According to Mike Bresnahan of the LA Times, the Lakers are debating bringing the Spaniard off the bench when he returns from knee tendinitis.
While it will be tough for Gasol to swallow, it would be in his, and the team's, best interest for Gasol to become the sixth man.
Gasol is averaging just 12.6 points and shooting only 42 percent from the field, both career lows, thus far in 2012. He has had a hard time adjusting to the large amount of turnover on the team's roster, and the Laker’s move away from the Triangle offense, which he was so effective in under Phil Jackson only two years ago.
The signing of Dwight Howard was supposed to be a positive, but thus far it's only thrown a wrench in the Lakers' flow.
Howard commands the paint area on the offensive end of the floor, pushing Gasol to the outside. This renders Gasol's excellent post-game repertoire useless. Now, he has transformed into nothing more than a seven-foot jump shooter.
This may sound harsh, but that's been his biggest role in Mike D'Antoni's up-tempo offense.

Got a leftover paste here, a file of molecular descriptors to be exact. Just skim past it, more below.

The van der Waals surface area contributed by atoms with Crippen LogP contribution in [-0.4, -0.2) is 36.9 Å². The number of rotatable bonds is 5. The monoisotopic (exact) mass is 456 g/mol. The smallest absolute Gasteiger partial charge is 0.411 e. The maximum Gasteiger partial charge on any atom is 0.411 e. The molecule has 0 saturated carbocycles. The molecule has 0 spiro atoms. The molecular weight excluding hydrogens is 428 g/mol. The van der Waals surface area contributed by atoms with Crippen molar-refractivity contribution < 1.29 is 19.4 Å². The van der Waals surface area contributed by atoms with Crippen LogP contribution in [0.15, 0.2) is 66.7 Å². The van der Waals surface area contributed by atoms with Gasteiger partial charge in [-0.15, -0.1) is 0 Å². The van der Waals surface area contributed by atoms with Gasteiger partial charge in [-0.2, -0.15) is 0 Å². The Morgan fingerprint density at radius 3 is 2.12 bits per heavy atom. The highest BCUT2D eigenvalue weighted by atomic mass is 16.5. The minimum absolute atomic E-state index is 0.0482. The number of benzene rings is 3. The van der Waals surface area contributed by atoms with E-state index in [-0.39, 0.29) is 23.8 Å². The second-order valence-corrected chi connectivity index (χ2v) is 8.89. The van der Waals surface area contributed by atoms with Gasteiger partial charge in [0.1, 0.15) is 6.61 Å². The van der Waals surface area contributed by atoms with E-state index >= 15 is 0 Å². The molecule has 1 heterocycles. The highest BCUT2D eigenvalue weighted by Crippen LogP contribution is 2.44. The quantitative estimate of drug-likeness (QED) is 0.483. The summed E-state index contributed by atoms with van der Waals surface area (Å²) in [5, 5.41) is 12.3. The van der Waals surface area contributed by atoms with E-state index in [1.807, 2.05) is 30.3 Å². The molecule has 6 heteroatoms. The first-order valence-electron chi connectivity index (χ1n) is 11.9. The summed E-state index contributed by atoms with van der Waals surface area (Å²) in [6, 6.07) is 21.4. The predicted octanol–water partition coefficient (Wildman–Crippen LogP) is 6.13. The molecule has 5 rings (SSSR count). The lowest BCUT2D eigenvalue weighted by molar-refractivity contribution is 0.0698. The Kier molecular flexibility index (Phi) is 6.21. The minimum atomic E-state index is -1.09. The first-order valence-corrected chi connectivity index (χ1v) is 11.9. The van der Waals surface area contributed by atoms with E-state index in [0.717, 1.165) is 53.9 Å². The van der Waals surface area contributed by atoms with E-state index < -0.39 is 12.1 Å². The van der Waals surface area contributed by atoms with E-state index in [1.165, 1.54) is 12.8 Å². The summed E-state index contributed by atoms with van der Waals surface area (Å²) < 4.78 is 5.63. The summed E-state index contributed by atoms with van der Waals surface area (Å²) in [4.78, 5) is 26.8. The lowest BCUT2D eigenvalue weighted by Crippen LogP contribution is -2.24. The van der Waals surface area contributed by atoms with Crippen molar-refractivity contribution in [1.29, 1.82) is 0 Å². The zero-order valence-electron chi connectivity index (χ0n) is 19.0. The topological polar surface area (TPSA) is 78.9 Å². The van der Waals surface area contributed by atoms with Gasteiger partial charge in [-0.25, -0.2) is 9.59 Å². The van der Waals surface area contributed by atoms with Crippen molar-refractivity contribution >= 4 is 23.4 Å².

Howard patrols the paint in the half-court and spends most of the possession establishing position on the block. This has pushed Gasol into the mid-range area, forcing him to take more jump shots than ever. Actually, there are quite a few possessions in which Gasol’s only role is as a spot-up three-point shooter.
Would it benefit Pau Gasol to come off the bench?
Sure, part of his struggles can be attributed to an adjustment period with the new players and system. And there is no doubt that when Steve Nash returns Gasol will receive a boost because of his ability to work the pick-and-roll.
However, Gasol would really benefit from coming off the bench. He would be the leader of the second unit the Lakers have lacked.
This new role would allow Gasol to return to the paint area, where he is so effective offensively, when Howard is out of the game. Then, the offense would flow through him, as it did in Memphis when he averaged right around 20 points for his entire tenure.
But that's individually, moving Gasol to the bench would give the Lakers' bench the scoring punch it has lacked. Not a single bench player for LA averages more than 8.3 points a game.
A move to the bench wouldn't mean a demotion either. Gasol could still be on the floor to finish games. A role players like Jason Terry, James Harden and Jamal Crawford have shined in the past few years.
It won't make Gasol happy; any player of his skill wants to start.
But Gasol is a professional. He can handle entering the game off the bench. In the end, it's the right move for him and the Lakers.